In other cases, the tax may push the consumer away from the taxed goods in favor of those same goods elsewhere. In the modern era, this typically means online shopping. In some cases, it means the creation of a “black market” which doesn’t collect or pay the taxes, or “under-the-table” labor arrangements that go unreported.
The point here isn’t that people or industries are malicious or sinister in their dealings. Rather, the point is that government must balance its sovereign right to tax against the implications those taxes may have. If they lean too hard on taxation, it sometimes pushes people and businesses into situations that are not intended by the policy. There are limits to tax policy, and those limits are reached far before 100% of the taxable gains are captured.
Much attention is paid to the direct effects of any injection or leakage from an economic system. However, the indirect and induced reactions to the change are often more important. These secondary effects are the ripples in the pond that flow out from the initial shock.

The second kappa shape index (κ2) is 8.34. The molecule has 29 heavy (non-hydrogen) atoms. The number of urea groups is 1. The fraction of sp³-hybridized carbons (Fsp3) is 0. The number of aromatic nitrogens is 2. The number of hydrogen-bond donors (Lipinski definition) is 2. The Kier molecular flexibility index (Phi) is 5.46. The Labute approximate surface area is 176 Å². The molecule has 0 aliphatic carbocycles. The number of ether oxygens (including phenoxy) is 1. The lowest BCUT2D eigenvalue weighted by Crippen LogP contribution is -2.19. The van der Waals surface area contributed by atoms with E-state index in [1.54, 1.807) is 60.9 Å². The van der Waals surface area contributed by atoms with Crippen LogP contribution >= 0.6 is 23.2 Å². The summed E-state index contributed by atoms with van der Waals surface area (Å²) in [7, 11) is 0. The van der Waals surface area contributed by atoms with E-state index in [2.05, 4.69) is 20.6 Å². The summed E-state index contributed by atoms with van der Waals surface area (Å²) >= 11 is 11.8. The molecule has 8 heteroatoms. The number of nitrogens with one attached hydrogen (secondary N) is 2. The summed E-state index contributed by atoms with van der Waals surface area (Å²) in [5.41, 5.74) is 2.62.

For example, if you impose a tax on pizza, we would expect the pizza shops to lose business as they increase their price to cover the tax. That results in lost profits to the business owner, and less hours for her employees. But there are other impacts that can be traced back to the tax as well. For example, the cheese manufacturer will now receive a smaller order, impacting his business and employees as well. And the employees with smaller paychecks will have to adjust as well. They may have to stop going to the movies for example. This pushes down on the movie theater profits and labor needs as well.
The complexity of an economic system stems from these connections. Just like an ecosystem, no changes really fall only where the stone lands.
When debating tax policy, the most vocal opponents will come from the “unfair” burden the tax places on one group of people or another. One group will argue that saddling business owners with taxes will drive them out of business, thus destroying the jobs that they create. Another group will argue that burdening the working people to support people who do not work is morally appalling. Another will decry the rich getting richer as we steal bread from the mouths of the poor. There is no shortage of rhetoric in politics. If only we could tax that.